This is our first time coding a roguelike, and the first time entering a
timed coding competition. We started off strong, getting the world
generation and basic world navigation done the first two days. Our jobs
kept us from making a ton of progress during the week, but we still
marched forward. The most progress came the night of the 15th, as we
were actually able to work in the same room (we live in different
cities). A 30 hour coding marathon ensued, and we are proud to have a
decently working game to share with you all.
There are still a few pretty bad bugs, but the game is generally
playable. You can spawn in the middle of the ocean and not be able to do
anything... if that happens just restart.
The goal is to destroy the 10 bases scattered all over the world. You do
so by killing the base power core 'B' that is somewhere inside each
base. You can press 'r' to turn on base radar that points you to where
the remaining bases are.
The advancement system is based on getting 'evo points' to spend on
different parts of your body. The three main parts are LIMBS, EXTERNAL,
and INTERNAL. The subcategories of these areas are legs, arms, mind,
organs, carapace, and 'extra'. Some experimentation will show how these
interact with eachother, and unlock skills. The skills menu is accessed
with the 's' key.
The level system is a little odd.. you accrue XP, and then enter cocoon
mode with 'C' to process the XP. Keep in mind it takes a while to
process, so be in a safe spot. Once you get at least 100 processed XP,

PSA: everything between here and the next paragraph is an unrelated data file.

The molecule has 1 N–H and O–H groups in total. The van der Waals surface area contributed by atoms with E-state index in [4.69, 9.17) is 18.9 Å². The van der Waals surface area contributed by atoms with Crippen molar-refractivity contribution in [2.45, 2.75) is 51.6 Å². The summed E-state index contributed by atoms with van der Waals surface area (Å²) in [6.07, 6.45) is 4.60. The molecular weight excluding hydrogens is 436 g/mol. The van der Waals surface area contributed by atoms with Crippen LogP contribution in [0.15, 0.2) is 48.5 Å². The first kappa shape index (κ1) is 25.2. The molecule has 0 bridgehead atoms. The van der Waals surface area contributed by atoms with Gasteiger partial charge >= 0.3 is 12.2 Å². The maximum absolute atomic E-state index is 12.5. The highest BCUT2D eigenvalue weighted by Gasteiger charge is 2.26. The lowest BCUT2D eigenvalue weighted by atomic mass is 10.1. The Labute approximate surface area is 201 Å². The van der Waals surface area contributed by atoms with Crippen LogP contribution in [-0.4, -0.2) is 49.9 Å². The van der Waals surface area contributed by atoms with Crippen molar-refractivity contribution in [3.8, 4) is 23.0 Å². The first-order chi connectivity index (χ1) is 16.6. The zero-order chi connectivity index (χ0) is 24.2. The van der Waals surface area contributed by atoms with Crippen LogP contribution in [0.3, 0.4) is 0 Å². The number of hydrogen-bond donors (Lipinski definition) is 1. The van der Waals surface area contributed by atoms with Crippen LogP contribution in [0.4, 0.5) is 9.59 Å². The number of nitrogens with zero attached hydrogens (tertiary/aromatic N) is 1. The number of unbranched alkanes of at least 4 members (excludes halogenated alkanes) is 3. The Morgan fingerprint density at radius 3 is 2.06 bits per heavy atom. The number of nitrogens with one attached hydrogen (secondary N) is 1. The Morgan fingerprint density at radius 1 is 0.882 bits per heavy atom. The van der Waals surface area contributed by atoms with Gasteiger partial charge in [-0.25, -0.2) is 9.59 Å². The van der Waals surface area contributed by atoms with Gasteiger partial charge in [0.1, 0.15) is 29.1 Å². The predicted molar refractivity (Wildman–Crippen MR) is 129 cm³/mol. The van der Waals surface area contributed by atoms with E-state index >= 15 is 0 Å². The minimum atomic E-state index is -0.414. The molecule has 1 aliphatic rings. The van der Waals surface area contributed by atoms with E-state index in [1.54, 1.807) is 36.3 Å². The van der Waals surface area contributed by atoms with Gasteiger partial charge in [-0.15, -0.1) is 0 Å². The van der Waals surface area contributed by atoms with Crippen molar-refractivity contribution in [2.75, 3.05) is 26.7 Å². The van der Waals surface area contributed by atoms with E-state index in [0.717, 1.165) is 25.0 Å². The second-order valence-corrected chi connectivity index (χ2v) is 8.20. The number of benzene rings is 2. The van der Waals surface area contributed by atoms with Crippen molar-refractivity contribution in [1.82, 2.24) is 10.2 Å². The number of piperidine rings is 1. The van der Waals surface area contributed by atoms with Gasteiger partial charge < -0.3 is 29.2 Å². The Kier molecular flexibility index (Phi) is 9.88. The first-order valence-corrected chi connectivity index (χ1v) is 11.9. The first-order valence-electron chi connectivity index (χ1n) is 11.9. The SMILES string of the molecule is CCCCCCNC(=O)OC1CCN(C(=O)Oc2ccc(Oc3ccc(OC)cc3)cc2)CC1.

this is converted into an 'evo point' that you must immediately spend.
It should be noted that you can still go into cocoon mode without 100 XP,
and this XP isn't lost. It simply gets converted to 'proessed xp'. You
can for example enter cocoon mode with 40 XP, then later enter with 60 XP
and you will get an evo point.
There are some other small bugs but hopefully nothing game breaking. I
wish we had spent more time on the gameplay, because as of now it is
really just a tech demo for a large generated world and libtcod. It
could definitely be more fun with more creatures to attack, and a more
Anyhow, I'm really glad contests like these happen. My friend and I
learned a lot about good programming practices and coding under crunch
time. I'm looking forward to more of them in the future :)
Many thanks to jice for providing the libtcod library we used. He was
quick to add any suggestions we had, and his code worked well without
causing us grief. A link to his library: